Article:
Dole v. Trusty, 707 F. Supp. 1074 (W.D. Ark. 1989)

US District Court for the Western District of Arkansas - 707 F. Supp. 1074 (W.D. Ark. 1989)
March 2, 1989

707 F. Supp. 1074 (1989)

Elizabeth H. DOLE, Secretary of Labor, United States Department of Labor, Plaintiff,
Ray TRUSTY, Lavada Trusty, and Randy Trusty, Individually, and Ray Trusty Hauling, Inc., also known as Ray Trusty Hauling, Defendants.

Civ. No. 88-2085.

United States District Court, W.D. Arkansas, Fort Smith Division.

March 2, 1989.

*1075 Daniel Curran, Office of the Sol., Dallas, Tex., for plaintiff.

Ernie Witt, Witt Law Firm, P.C., Paris, Ark., for defendants.



This is an action brought by the Secretary of Labor to enforce the overtime and record-keeping provisions of the Fair Labor Standards Act (FLSA), 29 U.S.C. §§ 207, 211(c), 215(a) (2), and 215(a) (5). This court has jurisdiction over this cause by virtue of 29 U.S.C. § 217, and there is no question that the Act applies since defendant[*] is engaged "in commerce," and does a gross annual business of not less than $250,000, as required by 29 U.S.C. § 203(s) (1).


It is conceded by all parties that prior to January, 1987, defendant paid its truck drivers, who hauled milk from producers to processing plants, a fixed sum for each trip, or partial trip, that they made, irrespective of the number of hours consumed by those trips. Though the length of the trips was subject to some variation, depending principally on how long it took the drivers to unload, drivers earned an average hourly rate of $6.00 to $8.00, a rate comparable to other truck drivers in the area, and certainly reasonably generous *1076 when one considers the general levels of wages and employment in Logan County where the defendant's business was located. The remuneration received, moreover, rather obviously exceeds that fixed by the minimum wage provisions of the relevant statute.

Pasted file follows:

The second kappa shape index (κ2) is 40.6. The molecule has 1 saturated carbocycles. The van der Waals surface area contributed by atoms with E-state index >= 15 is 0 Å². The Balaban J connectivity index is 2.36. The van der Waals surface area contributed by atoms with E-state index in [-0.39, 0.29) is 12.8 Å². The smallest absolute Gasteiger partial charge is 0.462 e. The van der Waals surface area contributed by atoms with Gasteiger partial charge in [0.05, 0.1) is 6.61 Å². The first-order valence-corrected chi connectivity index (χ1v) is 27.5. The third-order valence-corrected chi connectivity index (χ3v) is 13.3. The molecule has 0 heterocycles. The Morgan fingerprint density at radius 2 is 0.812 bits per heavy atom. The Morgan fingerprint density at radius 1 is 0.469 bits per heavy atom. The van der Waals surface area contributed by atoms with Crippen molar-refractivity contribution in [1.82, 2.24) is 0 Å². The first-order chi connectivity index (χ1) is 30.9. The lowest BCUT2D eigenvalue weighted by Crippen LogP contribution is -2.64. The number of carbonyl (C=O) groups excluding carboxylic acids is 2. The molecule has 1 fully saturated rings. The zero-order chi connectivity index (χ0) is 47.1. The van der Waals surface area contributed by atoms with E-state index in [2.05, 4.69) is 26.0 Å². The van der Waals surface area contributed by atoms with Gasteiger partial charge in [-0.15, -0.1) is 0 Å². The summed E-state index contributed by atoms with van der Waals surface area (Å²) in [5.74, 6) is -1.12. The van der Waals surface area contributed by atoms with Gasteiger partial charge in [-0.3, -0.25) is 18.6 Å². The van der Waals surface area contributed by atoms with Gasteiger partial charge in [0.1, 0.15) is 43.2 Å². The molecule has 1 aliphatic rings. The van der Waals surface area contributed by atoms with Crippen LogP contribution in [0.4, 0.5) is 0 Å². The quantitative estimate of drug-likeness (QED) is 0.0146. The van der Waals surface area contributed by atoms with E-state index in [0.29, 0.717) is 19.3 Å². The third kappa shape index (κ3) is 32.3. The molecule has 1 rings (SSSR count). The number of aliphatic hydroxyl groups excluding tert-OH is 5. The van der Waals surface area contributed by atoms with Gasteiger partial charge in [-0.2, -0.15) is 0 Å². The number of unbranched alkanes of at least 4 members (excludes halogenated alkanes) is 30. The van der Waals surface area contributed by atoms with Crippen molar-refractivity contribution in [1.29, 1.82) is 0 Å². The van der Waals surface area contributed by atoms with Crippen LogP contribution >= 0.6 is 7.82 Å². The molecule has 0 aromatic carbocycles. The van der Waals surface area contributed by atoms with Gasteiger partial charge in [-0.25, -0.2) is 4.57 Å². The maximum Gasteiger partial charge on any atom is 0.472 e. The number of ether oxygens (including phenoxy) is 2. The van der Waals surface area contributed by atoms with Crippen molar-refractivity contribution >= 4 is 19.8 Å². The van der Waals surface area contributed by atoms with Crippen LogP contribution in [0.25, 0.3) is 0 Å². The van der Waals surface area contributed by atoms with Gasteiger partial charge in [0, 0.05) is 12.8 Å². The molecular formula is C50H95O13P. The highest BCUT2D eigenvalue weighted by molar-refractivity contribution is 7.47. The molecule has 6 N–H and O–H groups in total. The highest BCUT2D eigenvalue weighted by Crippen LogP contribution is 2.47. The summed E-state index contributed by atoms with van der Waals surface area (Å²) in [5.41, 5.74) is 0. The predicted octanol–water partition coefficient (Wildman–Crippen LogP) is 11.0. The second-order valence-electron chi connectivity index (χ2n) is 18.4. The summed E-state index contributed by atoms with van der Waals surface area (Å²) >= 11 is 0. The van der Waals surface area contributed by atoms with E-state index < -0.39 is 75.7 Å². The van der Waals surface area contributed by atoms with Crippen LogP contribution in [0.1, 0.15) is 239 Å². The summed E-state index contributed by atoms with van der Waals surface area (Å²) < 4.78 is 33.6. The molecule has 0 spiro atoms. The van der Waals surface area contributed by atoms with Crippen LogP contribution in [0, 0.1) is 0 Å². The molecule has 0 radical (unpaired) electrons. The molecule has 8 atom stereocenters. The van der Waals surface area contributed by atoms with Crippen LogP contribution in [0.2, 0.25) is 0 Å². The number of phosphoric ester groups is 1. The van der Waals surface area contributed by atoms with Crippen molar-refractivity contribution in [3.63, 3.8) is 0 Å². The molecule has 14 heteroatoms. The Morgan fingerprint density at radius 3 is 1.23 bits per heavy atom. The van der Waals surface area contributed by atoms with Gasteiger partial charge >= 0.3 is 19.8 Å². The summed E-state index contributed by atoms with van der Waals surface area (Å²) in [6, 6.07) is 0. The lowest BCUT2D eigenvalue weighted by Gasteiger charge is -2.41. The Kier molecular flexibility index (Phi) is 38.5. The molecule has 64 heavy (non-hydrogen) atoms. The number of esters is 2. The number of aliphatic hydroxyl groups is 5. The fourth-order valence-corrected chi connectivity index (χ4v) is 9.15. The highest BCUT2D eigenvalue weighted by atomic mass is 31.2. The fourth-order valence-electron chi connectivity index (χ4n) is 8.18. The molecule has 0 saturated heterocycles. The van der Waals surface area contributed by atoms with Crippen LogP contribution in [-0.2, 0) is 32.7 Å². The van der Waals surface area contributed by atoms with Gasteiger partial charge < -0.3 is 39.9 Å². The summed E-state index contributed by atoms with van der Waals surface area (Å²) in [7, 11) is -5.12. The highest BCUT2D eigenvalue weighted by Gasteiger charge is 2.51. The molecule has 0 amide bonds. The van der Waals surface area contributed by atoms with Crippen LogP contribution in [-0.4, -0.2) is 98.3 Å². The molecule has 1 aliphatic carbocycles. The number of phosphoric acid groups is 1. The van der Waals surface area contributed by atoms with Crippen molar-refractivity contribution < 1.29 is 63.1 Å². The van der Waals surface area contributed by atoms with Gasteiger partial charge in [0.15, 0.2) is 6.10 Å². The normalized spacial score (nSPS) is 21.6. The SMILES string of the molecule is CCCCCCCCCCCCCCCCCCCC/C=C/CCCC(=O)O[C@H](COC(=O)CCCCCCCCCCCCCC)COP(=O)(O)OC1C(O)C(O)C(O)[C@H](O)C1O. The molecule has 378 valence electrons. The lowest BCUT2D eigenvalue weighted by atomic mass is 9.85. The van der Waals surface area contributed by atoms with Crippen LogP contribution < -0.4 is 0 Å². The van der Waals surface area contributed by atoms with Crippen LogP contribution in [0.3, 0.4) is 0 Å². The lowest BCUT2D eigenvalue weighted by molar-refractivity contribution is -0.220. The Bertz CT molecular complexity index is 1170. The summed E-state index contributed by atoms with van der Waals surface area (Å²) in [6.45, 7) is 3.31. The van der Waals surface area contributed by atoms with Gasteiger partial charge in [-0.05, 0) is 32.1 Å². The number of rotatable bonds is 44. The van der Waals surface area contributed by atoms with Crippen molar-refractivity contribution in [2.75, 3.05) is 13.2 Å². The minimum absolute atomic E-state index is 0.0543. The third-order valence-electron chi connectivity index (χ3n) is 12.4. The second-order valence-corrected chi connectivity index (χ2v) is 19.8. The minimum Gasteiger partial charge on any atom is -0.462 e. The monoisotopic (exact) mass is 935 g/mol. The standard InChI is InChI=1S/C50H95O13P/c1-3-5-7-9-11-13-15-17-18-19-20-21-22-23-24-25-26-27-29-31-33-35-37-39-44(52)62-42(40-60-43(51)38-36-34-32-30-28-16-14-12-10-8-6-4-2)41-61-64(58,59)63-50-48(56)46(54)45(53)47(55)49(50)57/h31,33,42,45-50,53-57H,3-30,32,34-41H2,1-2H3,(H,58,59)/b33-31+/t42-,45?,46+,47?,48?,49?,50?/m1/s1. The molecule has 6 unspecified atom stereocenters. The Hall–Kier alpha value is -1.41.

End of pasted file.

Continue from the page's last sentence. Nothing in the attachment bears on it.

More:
The Secretary nevertheless asserts that the FLSA has been violated because overtime has not been paid. 29 U.S.C. § 207(a) (1) provides that a covered employee who works more than forty hours in any week is entitled to be paid for the excess hours "not less than one and one-half times the regular rate at which he is employed." An important question in this case, therefore, is how the relevant drivers' "regular rate" is to be calculated.

For the period during which defendant's drivers were being paid by the trip, that question is definitively answered by the Secretary's regulation codified as 29 C.F.R. § 778.112, which fixes a method for determining the "regular rate" within the meaning of the statute when an employee agrees to do a certain job for a fixed sum. The regular rate, according to this regulation, the validity of which defendant concedes, is simply the price of the jobs completed during any workweek divided by the number of hours required to complete them. If the number of hours worked exceeds forty, then the employee is legally entitled to receive, in addition to the salary agreed to, half the regular rate for each such hour worked.